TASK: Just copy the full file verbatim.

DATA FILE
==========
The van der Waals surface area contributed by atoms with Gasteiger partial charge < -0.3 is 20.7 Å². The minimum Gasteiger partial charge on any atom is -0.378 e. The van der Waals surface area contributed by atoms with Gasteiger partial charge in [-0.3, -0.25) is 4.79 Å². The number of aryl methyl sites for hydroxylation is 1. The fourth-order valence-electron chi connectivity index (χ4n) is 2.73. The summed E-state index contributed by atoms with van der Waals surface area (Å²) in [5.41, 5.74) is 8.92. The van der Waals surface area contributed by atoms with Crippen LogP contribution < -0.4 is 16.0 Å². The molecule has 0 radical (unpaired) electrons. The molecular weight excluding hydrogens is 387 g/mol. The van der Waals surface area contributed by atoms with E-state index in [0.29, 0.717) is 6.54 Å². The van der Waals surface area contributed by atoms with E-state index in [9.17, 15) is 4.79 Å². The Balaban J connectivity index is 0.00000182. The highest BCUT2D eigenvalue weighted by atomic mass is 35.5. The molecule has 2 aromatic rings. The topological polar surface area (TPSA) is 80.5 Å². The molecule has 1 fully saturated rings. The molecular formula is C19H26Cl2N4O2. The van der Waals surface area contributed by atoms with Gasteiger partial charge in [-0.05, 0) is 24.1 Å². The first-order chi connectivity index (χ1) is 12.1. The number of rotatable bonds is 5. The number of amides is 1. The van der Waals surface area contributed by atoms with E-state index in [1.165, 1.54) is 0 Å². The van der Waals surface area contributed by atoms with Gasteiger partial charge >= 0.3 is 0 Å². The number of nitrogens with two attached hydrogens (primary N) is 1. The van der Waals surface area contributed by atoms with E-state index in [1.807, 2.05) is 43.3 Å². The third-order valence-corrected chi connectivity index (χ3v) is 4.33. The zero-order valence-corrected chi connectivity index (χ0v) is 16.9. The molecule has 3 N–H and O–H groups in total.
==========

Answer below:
The van der Waals surface area contributed by atoms with Gasteiger partial charge < -0.3 is 20.7 Å². The minimum Gasteiger partial charge on any atom is -0.378 e. The van der Waals surface area contributed by atoms with Gasteiger partial charge in [-0.3, -0.25) is 4.79 Å². The number of aryl methyl sites for hydroxylation is 1. The fourth-order valence-electron chi connectivity index (χ4n) is 2.73. The summed E-state index contributed by atoms with van der Waals surface area (Å²) in [5.41, 5.74) is 8.92. The van der Waals surface area contributed by atoms with Crippen LogP contribution < -0.4 is 16.0 Å². The molecule has 0 radical (unpaired) electrons. The molecular weight excluding hydrogens is 387 g/mol. The van der Waals surface area contributed by atoms with E-state index in [0.29, 0.717) is 6.54 Å². The van der Waals surface area contributed by atoms with E-state index in [9.17, 15) is 4.79 Å². The Balaban J connectivity index is 0.00000182. The highest BCUT2D eigenvalue weighted by atomic mass is 35.5. The molecule has 2 aromatic rings. The topological polar surface area (TPSA) is 80.5 Å². The molecule has 1 fully saturated rings. The molecular formula is C19H26Cl2N4O2. The van der Waals surface area contributed by atoms with Gasteiger partial charge in [-0.05, 0) is 24.1 Å². The first-order chi connectivity index (χ1) is 12.1. The number of rotatable bonds is 5. The number of amides is 1. The van der Waals surface area contributed by atoms with E-state index in [1.165, 1.54) is 0 Å². The van der Waals surface area contributed by atoms with Gasteiger partial charge >= 0.3 is 0 Å². The number of nitrogens with two attached hydrogens (primary N) is 1. The van der Waals surface area contributed by atoms with E-state index in [1.807, 2.05) is 43.3 Å². The third-order valence-corrected chi connectivity index (χ3v) is 4.33. The zero-order valence-corrected chi connectivity index (χ0v) is 16.9. The molecule has 3 N–H and O–H groups in total.